I’m starting a new “How To” series on my blog! This is from writers (me) for writers (you), and will help with all those tricky resources we keep googling. Now you’ll have my favorite blog posts and videos on various topics in one easy-to-reach spot!
Aren’t you lucky?
Ahem. So today’s topic: CAR THEFT! Woot woot!
Writers are just secretly criminals, aren’t we? No shame, folks. I taught myself to pick locks “for research.”
Okay, I feel like I should have a disclaimer before we get started.
>>INSERT OBVIOUS DISCLAIMER HERE.<<
Don’t do it for realzies. [Or maybe just don’t get caught.]
Anyway. You have a character who’s kind of a klepto. Or maybe she just needs to steal to survive. Or maybe she’s a modern day Robin Hood, relocating those Ferraris to the little people.
So how would she do it?
Everyone knows about the Slim Jim. It looks like this, and it works like this. (Mostly.) A coat hanger can be used as a substitute. It’s a good, physical fallback. But let’s say your character doesn’t have access to a coat hanger, because most of us don’t just carry one of those around. She’s in a pinch, and she has to get creative.
Maybe she finds a car with a door lock like this:
All she’d need is a long string tied in a slipknot. In my book, one of my characters unravels an old friendship bracelet. Basically, she would tie the slipknot in the middle, then, holding the string on either sides of the window, she’d work the thread between the weather stripping on the door. She’d position the slipknot right over that golf-tee lock, and pull outwards to tighten it. Then she could just pop the lock upwards. Bingo.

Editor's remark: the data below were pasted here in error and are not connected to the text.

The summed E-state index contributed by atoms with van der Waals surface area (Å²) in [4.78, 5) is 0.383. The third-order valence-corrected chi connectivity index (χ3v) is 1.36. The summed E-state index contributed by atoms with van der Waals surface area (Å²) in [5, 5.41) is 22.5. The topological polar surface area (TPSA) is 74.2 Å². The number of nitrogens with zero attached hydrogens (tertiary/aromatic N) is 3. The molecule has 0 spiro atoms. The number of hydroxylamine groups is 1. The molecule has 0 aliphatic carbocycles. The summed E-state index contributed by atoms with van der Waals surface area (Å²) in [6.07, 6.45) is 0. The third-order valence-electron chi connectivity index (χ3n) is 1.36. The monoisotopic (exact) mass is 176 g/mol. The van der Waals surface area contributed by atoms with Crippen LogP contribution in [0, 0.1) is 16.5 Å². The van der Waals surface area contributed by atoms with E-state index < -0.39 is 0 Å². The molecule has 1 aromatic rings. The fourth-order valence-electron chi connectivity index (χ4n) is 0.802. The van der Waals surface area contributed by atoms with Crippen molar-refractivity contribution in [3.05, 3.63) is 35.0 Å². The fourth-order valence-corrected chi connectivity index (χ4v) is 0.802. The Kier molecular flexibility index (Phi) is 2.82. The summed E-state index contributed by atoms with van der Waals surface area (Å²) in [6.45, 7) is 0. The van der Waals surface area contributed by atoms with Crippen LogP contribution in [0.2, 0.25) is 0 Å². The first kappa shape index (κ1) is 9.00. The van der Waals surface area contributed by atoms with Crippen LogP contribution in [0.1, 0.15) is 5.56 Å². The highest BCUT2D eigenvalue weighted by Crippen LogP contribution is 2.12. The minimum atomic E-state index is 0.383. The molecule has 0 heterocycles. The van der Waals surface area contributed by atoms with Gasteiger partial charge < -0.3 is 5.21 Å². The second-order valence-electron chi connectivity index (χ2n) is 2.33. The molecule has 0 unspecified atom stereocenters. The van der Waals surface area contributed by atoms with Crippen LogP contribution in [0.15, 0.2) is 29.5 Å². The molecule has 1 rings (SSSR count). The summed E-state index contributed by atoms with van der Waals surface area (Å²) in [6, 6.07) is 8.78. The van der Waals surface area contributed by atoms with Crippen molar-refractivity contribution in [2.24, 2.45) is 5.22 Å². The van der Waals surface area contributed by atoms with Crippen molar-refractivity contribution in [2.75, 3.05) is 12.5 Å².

Here’s a website with a comprehensive list of these techniques and more, including inflatable wedges and… tennis balls… Huh.
Anyway, those are all very physical methods. Read: old-fashioned! Maybe your character is a hacker. Maybe the idea of hotwiring a car is laughable, because he uses his cell phone for everything.
(This is a Leverage episode, by the way. It’s called “The Boost Job,” and it’s fantastic and on Netflix. And if you don’t know what Leverage is, shame on you.)
That is, admittedly, a TV show. So let’s get real for a minute. What technology is available to hack a car?
Well, this is apparently a thing. It’s a power amplifier, and it works by increasing the distance through which computers can talk to each other. Which means that, used correctly, it allows your key fob communicate with your car, even from inside the house. So all your thief needs is one of these and a car parked in a driveway, and they’re golden.
Check out this article for a more in-depth breakdown of this device! Talk about spy technology.
Finally, I’d like to bring attention to this article, written for NaNoWriMo participants! It’s probably my favorite, because it talks about the theft-preventatives installed in modern cars and how to overcome them. Mainly, by dealing with the on-board computer.
“Alternately, if the protagonist is working alone, she could be a computer genius who comes up with a device to override the on-board computer that she would plug into the ignition, and bingo, everything would start up.”
Sounds good to me. These are all awesome resources, but don’t forget about the most important thing: creative license. I researched all of these avenues, and in the end, my hacker just wrote an app on his smartphone that allows him to clone the embedded transponder chip of a newer car. This basically establishes his smartphone as a key fob, and he uses it accordingly.
So, overall, do your research, make it sound realistic, but remember you’re writing fiction. It’s okay to bend the rules if it makes for a more dramatic story!
Do you have any car thieves in your novels? Was this “How To” helpful? Let me know!